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Hawke's Bay residents 'over it' as negotiations over cyclone bill cause stress

Danelle Kendrick standing in her Eskdale home.
Danelle Kendrick standing in her Eskdale home. Photo: RNZ / Lauren Crimp

Some Hawke's Bay residents, whose homes were inundated by rivers of silt during Cyclone Gabrielle, fear the future of their properties depend on the size of cash-strapped councils' bank accounts.

Negotiations between the government and councils over splitting the region's cyclone recovery bill were dragging on and now would not be finished until the end of the month.

Included in those negotiations was who would stump up for flood protection measures to safeguard category two properties.

Whirinaki resident Danelle Kendrick's home was in category 2A - which she described as being in limbo.

"I'm frustrated," she said.

"I'm over it, I've just had to accept it for what it is and I've just had to learn to let go."

Category 2A properties needed more assessment before it was decided whether they fell into category 2C, which need flood protection measures, or 2P, which need things like better drainage or raising.

Without those, they would be put in high-risk category three, which are deemed too unsafe to rebuild and qualify for a voluntary buyout.

Hastings District Council chief executive Nigel Bickle says Hastings is repositioning itself as a genuine destination for arts and culture.
Hastings District Council chief executive Nigel Bickle. Photo: RNZ / Tom Kitchin

Hastings District Council chief executive Nigel Bickle said the council put properties it believed could be saved into category two.

But funding the measures to save them was murky.

"That comes down to, what's the cost and how do those costs get co-funded across government and communities?

"And, you know, with an eye on what can councils afford to do in terms of their ability to borrow, but also ratepayers' ability to pay this through future rates."

Kendrick was not holding out much hope.

"I don't like our chances considering they [the government] announced that there was only $100 million New Zealand-wide for flood affected areas, and there's a lot of stuff that needs to be fixed.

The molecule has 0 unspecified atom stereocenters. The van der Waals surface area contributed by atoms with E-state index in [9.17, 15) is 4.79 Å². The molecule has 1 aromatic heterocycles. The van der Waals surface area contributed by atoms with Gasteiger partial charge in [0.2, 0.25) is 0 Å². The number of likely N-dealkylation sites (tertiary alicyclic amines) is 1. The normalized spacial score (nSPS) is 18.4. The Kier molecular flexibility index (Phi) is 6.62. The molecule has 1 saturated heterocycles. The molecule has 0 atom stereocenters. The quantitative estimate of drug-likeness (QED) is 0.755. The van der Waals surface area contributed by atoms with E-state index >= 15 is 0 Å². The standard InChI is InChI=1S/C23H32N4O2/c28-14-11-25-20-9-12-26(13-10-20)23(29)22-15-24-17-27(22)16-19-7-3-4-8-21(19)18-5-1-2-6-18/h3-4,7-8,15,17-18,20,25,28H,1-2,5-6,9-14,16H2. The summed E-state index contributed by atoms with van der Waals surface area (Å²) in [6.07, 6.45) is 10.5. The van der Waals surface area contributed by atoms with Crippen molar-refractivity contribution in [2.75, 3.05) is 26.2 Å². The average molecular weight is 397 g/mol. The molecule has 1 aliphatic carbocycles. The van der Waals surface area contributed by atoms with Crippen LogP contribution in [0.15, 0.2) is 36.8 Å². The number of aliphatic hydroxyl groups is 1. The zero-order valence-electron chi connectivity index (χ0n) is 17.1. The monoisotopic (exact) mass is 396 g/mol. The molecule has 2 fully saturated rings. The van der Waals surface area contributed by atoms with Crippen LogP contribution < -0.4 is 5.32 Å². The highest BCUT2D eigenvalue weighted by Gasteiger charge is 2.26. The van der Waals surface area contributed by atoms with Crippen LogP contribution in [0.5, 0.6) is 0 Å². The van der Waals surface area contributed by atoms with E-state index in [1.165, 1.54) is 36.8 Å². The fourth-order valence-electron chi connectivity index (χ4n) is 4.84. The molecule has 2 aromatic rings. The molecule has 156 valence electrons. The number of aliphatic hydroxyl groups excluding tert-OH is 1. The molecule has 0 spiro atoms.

"But it would be just nice to have some direction, to move forward, to know what's actually going on, rather than not knowing when the next meeting is, or the next date, it's just ... waiting."

Whirinaki's situation is slightly unique.

Neighbouring businesses Pan Pac, Transpower and Contact Energy agreed to pitch in to protect themselves and nearby locals.

As part of the Whirinaki Resilience Project, they were essentially underwriting the $750,000 bill for designing and consenting flood protection work.

Pan Pac managing director Tony Clifford said they suffered badly during the cyclone.

"Water and silt came over the top of the stop banks behind Contact Energy and Pan Pac, causing our site to be flooded under two metres of water and 75,000 cubic metres of silt.

"Our aim for the Whirinaki Resilience Project is to identify and implement the infrastructure needed to prevent such an event from occurring again."

But the businesses would eventually look to claw that cash back from councils - and it was hoped the government and ratepayers would fund the construction.

The Esk River cut a massive swathe through the whole valley when it burst its stop banks during Cyclone Gabrielle, sending a wave of sludgy water metres high over surrounding properties.

Dozens of properties in the Esk Valley of Hawke's Bay were affected by the cyclone. Photo: RNZ / Kate Green

Like Kendrick, Jayde Demanser lives on Pohutukawa Drive in Whirinaki.

She was a community representative working with the project team and said while she was grateful the businesses are trying to help, a solution was not a certainty.

"It still could go either way, so it's still very stressful.

"Are we going to go through all this and then nothing's going to get chosen?

"Are they going to go back and forth over costings, and then it not be viable, and then we'll still be left?"

Demanser said once a flood protection option was proposed, it still had to be accepted by those who were funding it - the council, government, or both.

Then she feared there might not be enough money to actually carry it out.

The Whirinaki Resilience Project hoped to have a preferred option chosen by the end of July, she said.

That is also when council and government negotiations are due to wrap up.

And with that may come an answer about whether there is enough in the coffers to protect this community, and the many others lingering in category two.